Each island community still has a person who knows about plant’s healing abilities

While there are still a few healers, there is a trickle of business people capitalizing on the abundance of island plants and remedies they provide. Gary Chamer, a 20 year resident of Roatan, is starting a business that is taking advantage of the underutilized resource abundant on the island – sour sop. Chamer is making a sour sop tea and selling it to businesses around the island. “Locals claimed the use of the tea helped stabilize and maintain their blood sugar levels,” says Chamer. Soursop leaves have been shown to be beneficial for lowering the bad cholesterol, lowering high potassium levels and lowering blood pressure. For people with hypertension, this is an excellent way to lower strain on the heart and reduce the risk of atherosclerosis, heart attack, and stroke.

There is even a homeopathic pharmacy on the island. Francisco Rodriguez has a store and clinic Reino Botanico in Coxen Hole.“Islanders believe in natural medicine,” says Rodriguez, who is also a naturalist and healer. In addition to the 145 medicinal remedies produced by Reino Botanico there are foreign plant based medicines. Twice-a-month doctors from San Pedro Sula give consultations at the clinic. “The biggest complaints are with digestive systems, bones, skin infections and nervous system,” says Rodriguez. Calaica (bitter melon) and quebrapiedra are two of the more popular and versatile plants at the clinic.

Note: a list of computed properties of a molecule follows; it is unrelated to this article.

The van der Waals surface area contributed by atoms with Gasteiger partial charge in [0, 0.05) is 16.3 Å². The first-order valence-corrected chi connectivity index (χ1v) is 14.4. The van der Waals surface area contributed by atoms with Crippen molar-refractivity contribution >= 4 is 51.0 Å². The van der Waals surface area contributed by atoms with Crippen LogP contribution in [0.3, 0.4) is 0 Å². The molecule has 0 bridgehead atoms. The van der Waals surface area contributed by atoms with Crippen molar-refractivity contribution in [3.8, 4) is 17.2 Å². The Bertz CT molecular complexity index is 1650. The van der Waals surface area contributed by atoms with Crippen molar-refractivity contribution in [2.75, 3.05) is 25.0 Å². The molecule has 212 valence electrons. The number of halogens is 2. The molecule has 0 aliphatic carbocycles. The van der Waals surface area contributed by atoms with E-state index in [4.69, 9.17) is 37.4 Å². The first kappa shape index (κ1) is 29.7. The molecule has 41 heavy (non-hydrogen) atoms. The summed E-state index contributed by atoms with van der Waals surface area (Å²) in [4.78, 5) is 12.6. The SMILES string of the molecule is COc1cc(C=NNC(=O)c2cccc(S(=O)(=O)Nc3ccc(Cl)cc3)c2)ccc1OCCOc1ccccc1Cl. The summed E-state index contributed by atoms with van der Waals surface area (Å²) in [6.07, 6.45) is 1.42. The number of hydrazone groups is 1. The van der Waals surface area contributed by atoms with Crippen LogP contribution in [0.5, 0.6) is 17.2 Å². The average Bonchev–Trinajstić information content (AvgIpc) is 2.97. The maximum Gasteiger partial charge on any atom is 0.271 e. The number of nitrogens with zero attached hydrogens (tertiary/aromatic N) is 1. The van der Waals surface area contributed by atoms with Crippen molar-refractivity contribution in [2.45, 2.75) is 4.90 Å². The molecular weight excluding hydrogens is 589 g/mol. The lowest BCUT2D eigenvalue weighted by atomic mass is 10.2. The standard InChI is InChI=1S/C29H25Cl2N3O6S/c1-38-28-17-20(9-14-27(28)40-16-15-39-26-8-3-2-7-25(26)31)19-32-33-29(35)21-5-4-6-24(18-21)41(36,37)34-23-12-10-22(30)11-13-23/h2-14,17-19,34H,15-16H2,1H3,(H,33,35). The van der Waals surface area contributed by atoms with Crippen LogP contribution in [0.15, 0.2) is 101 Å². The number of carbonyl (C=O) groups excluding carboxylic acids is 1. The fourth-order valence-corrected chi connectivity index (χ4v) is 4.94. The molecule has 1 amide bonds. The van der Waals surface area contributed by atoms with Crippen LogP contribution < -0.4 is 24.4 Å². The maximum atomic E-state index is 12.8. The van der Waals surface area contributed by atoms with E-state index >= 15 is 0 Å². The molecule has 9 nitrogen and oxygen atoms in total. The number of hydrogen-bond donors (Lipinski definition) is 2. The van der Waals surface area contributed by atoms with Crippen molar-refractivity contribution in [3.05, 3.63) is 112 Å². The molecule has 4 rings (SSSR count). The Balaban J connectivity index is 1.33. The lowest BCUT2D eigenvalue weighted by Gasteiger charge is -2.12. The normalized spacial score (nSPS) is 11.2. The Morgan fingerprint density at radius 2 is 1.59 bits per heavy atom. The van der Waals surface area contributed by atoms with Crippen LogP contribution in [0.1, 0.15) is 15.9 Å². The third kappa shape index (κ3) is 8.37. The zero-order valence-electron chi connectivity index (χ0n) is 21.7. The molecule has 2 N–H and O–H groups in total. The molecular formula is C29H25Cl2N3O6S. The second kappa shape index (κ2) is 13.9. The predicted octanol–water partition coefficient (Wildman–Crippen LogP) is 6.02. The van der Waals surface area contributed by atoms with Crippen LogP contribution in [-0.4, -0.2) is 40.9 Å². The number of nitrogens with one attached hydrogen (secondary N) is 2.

Quiebra Piedra plant leaves when boiled help with dissipating the kidney stones.

It’s good for diabetes, strength. I’ve been fermenting it for a week

Each island community still has a person who knows about plant’s healing abilities. In Brick Bay there is Maritza Bustillo, 51. “When we were growing up we wouldn’t even go to the doctor. We would take the calaica plant. We would use red bush to disinfect wounds and help them heal,” she says. Bustillo was born in Corozal and her father, Lucio Rodriguez, was known in the community for his knowledge of plants and ability to heal with them. He told Bustillo about common plant’s overlooked abilities to heal. “For example mango leaves, boiled, are good to treat diabetes. Some even say they can fight cancer.”Bustillo says that her brother in law was due for kidney stones surgery, and started drinking liquid of boiled leaves of ‘Quebra Piedra’or ‘stone breaker plant’ plant. “Before long, the stones were all gone.

No need for operation,” said Bustillo.‘QuebraPiedra’(phyllanthusamarus)is also called Gale of Wind Weed and Hurricane Weed. This common plant has no side effects or toxicity and is perfect for poor appetite, constipation, typhoid fever, flu, and colds. It can potentially help with treating hepatitis and HIV.